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October 8th, 2008
11:42 PM ET

Suze Orman on your fears

Editor's note: Tonight on AC360° Suze Orman returned to discuss the tumbling financial markets and answered your questions.  You can watch the segment here. Here is what she had to say:

Anderson Cooper: A lot of questions, a lot submitted on the AC360° blog. There is down right fear, panic. Is that counterproductive?

Suze Orman: It is not counterproductive, it's real. It's how people feel and the markets are made up of how people feel. They buy or they sell based on their emotions, Anderson. It's how it has always been. When Ali does this thing with the drugs, I was talking to you before we went on air, this is what is happening. People feel they need medication because they are panicking.

It's as if the economy right now is in the I.C.U. unit of a hospital. We are in intensive care and they are throwing everything type of medication at us to cure what is going on. They are panicking because why? Nothing is working. They tried this, it didn't work. They tried that medication, it didn't work. They are running out of prescriptions to give it. We are going to be in the I.C.U. unit for a while. Eventually, I don't know when that will be, six months, a year, year and a half, we will get out, we’ll be in the hospital then. We'll stay in the hospital for about a year or two. After another year or two we will end up in rehab and then we'll be okay. This is a long stretch. People have to stop panicking. This is here to stay, if you ask me, for a long time.

Anderson: Panic produces paralysis. People need action. How low do you think the markets can go? In terms of stock market, the credit markets matter, but you talked about the 8,000 range for the stock market.

Suze: 8,200, 8,000. Hopefully that is as low as it goes. But I do think we are about 1,000 points from where the bottom should be.

Anderson: We have a couple of questions from viewers. Lorie Ann in California asked:

If it is a possibility everything we throw at the crisis doesn't work, what will that result look like, bread lines or something less frightening?

Suze: I’m sorry to say that it could look like bread lines. I know that is not really a great thing for me to say. But I want you to think about the reality of this, for those of you who have credit card debt, you are losing your home because you are behind on your payments, you can't make your car payment, you work in an industry possibly that you are going to lose a job in, you have absolutely no money and this keeps going on and you can't get another job what are you going to do? It is very, very possible you will start to see things not where there are bread lines like we saw and nobody having – but a lot of people out on the streets. People calling into my show that are living in their car because they don't know what else to do.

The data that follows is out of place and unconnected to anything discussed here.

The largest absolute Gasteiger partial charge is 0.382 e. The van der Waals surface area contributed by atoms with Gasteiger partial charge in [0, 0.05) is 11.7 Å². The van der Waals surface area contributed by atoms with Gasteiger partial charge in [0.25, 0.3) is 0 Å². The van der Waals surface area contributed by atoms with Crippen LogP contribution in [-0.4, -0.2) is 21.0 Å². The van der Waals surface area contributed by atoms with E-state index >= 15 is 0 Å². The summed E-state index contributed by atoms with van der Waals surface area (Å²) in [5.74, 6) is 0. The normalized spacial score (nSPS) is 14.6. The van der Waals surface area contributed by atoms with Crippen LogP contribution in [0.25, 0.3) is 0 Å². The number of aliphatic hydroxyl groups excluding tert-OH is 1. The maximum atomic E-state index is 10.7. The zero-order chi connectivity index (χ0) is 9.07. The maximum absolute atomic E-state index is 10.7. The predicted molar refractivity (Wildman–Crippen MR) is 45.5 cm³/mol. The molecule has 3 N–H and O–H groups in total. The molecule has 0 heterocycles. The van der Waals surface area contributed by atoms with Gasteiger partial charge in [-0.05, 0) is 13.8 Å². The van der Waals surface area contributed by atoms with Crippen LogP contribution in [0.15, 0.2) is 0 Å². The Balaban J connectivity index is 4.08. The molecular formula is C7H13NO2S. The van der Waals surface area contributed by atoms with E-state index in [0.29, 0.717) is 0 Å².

Anderson: A lot of people losing their jobs. Lilibeth in Washington:

You say for those with ten or 20 years before retirement to ride this out. I cringe. At what point do you say enough is enough? When the DOW hits 8500, 8000, when?

Suze: No, in fact, let's say you are you have ten, 20, 30 years until you need your money, the biggest mistake you will make, please listen to me, everybody, the biggest mistake you will make if you stop contributing to your retirement accounts now. If you have been putting money in your 401(k)s, now is not the time to stop. You want to see, if it continues to go down you want to see your contributions continue. Because, again, as I’ve said, the lower the market goes, the lower your shares go in your 401(k).

Anderson: Even if it is going down every month.

Suze: If they make a stoppage and freeze everything they have to get out of the market. Otherwise they are not dollar cost averaging down, Anderson and they don't accumulate more shares and there is no way to make the money back when they come back up.

Anderson: Suze Orman, thanks so much, as always.


Filed under: 360° Radar • Economy • Suze Orman
soundoff (35 Responses)
  1. Carole C

    I have listened to some of the Congressional hearings with executives from AIG who kept saying "this was unforeseen". I'm also an accountant with knowledge of generally accepted accounting principles and financial reporting standards. I 'm concerned that standards will be suspended at will when the rules don't favor some business interests. A few important reasons for having standards in place is for purposes of analysis, comparisons and common understanding of financial statement elements, accounting treatments, and presentation. I don't think it took a rocket scientist to see what was going to eventually happen.

    I joined a 401K plan with my present employer for 6 years. As a State employee, I am required to contribute 3% and my employer contributes 7%. At the time I was 45 years old and being somewhat risk adverse, I split the contributions with 40% going into an annuity and the remaining 60% in a few different mutual funds. The vesting period is 13 months. Late last year I started following the sub-prime mortgage situation. In latter January 2008, I felt nervous about how the economy appeared to be unfolding. I moved all my contributions to the mutual funds in my 401K to a money market account. I plan to retire in 12 years. Should I start new contributions going into mutual funds again and leave what's in the money market until the market looks like it is near the bottom?